The Reading League 2022 Science of Reading conference was full of amazing speakers, fascinating presentations, and impactful takeaways. Keep reading to check out what we learned during this jam-packed conference focused on bringing the Science of Reading into the light!
This last week we got to attend the 2022 Reading League Science of Reading conference in Syracuse NY. We have done many SoR events before but this has been a bucket list one for sure. Here’s a quick glimpse with definitely more to come!
Our favorite sessions were about learning to read is a civil right and the inequities around that. We got to see a full movie screening of The Right to Read and it was SO GOOD. It comes out in the Spring and it is a must-see for every teacher (and their spouses so they understand the passion).
We focused our sessions on decoding and high-frequency words. Lots of nuggets of information there that we will definitely work into our resources so they are the best they can be for you!
Check out all of the Science of Reading articles here!
This article goes well with these Simply Kinder resources:
Reading League Conference Key Takeaways
Overall, the reading league conference in Syracuse, New York was filled with high-quality research, dynamic speakers, powerful messages, and impactful teaching practices. We left feeling inspired and renewed to continue spreading the light on the Science of Reading. Keep reading for some presentation highlights and key takeaways.
First check out the video:
The Right to Read Film Screening
We were invited to screen the upcoming documentary, The Read to Read, which will be released in Spring 2023. This movie is incredibly well done and thought-provoking and helps viewers place a face with the literacy crisis our nation is facing. It focuses on identifying the problems and also providing answers and hope for how we can do better for all people. We will be sharing more as we get closer to its release date but mark your calendars for this one!
“Illiteracy is the civil rights issue of our time.
It is also one of our most SOLVABLE problems.”
Sold A Story Podcast
The following morning started with a warm welcome message and a video from Emily Hanford about her new podcast series Sold a Story: How Teaching Kids to Read Went So Wrong. Wow, just wow! This is a must-listen for everyone! This six-part series is deeply powerful and get to the root of the problems our the growing number of students that cannot read. Please listen and share with others.
Key Session Takeaways:
Delivering the Promise of the Science of Reading to All Readers with Dr. Nicole Patton Terry from the Florida Center for Reading Research. Dr. Terry stressed that putting research into practice is hard but important. We are failing our students including the immediate area around the University where she works. She said, “The solution is not simple. There is not one thing we should do. Throwing money and dropping policies won’t do it. Don’t you think if it was that easy, we would be doing it now. This is hard work.” It’s about community, working together, and doing better for everyone. Make sure to also check out the many resources, most of which are free on their website.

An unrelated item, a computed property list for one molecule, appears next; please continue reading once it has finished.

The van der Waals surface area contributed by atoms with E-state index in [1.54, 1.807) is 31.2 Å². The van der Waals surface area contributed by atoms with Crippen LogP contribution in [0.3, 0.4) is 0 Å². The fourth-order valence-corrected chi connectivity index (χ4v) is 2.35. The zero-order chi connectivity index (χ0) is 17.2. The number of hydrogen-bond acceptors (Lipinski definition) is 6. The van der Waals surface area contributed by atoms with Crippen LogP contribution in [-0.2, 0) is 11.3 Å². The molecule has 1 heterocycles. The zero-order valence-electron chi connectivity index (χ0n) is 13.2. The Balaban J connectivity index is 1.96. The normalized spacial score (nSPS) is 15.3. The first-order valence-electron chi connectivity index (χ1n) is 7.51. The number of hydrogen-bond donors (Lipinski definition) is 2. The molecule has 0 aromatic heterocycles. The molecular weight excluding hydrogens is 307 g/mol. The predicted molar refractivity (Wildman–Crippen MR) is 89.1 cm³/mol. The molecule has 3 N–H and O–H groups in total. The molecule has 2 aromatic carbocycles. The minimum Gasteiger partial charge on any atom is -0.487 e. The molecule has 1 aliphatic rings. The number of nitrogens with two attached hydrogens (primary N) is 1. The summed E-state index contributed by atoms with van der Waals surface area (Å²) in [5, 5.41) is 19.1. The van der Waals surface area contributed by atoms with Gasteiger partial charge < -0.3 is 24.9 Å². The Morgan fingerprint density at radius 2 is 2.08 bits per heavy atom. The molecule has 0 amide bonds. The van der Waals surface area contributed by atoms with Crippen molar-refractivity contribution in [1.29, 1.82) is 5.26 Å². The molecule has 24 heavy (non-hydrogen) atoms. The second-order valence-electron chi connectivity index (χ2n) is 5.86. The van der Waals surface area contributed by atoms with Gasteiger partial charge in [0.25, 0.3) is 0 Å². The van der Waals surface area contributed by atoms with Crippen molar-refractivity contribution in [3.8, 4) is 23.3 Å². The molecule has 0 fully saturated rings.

The Science of Decodables: Why, when, how? With Dr. Heidi Anne Mesmer was an amazing session about decodability and its impact on reading. Dr. Mesmer stressed that decodability is a continuous line and that providing students with more decodable text leads to strong building blocks of fluent reading. Providing students with the tools to decode and read is extremely empowering! Building decoding skills leads to self-teaching of new words and growing students’ automatic reading. Phonics + decodables = better retention of decoding.
Gradual Release Across Tiers is crucial with consistent instruction and routines for students.
How the Reading Brain Learns to Spell Dr. Shelley Blackwell was a session about moving away from traditional spelling and using more of a word study approach.
Word Study: Instructional Process:
1) Teacher says a word in a sentence
2) Students say the word with teacher and finger-stretch sounds together
3) Student maps on sound-spelling paper (sound boxes)
4) Teacher maps correct spelling on board, teaches spelling pattern; students self-correct on paper
The key takeaway is spelling is recalling a word structure. Spelling is a thinking process, not a memorization task. Spelling takes meaningful repetition.
Home practice lists focus on patterns vs. memorization!
The closing Presentation was with Dr. Anita Archer! We didn’t get too many notes because we were so engaged in her speaking! She is incredible! She stressed that we need to keep the “teach” in teacher, focus on making sure every student participates every time, learning is not a spectator sport, and provide lots of opportunities to respond. More to come on what we learned from Dr. Archer but she also gave away these amazing posters! Yippy!
What an amazing two days of learning, reflecting, and collaborating. If you have any questions on if this conference is a good fit for you in your role in education, please reach out! We were grateful for the experience and enjoyed the city of Syracuse and our beautiful hotel!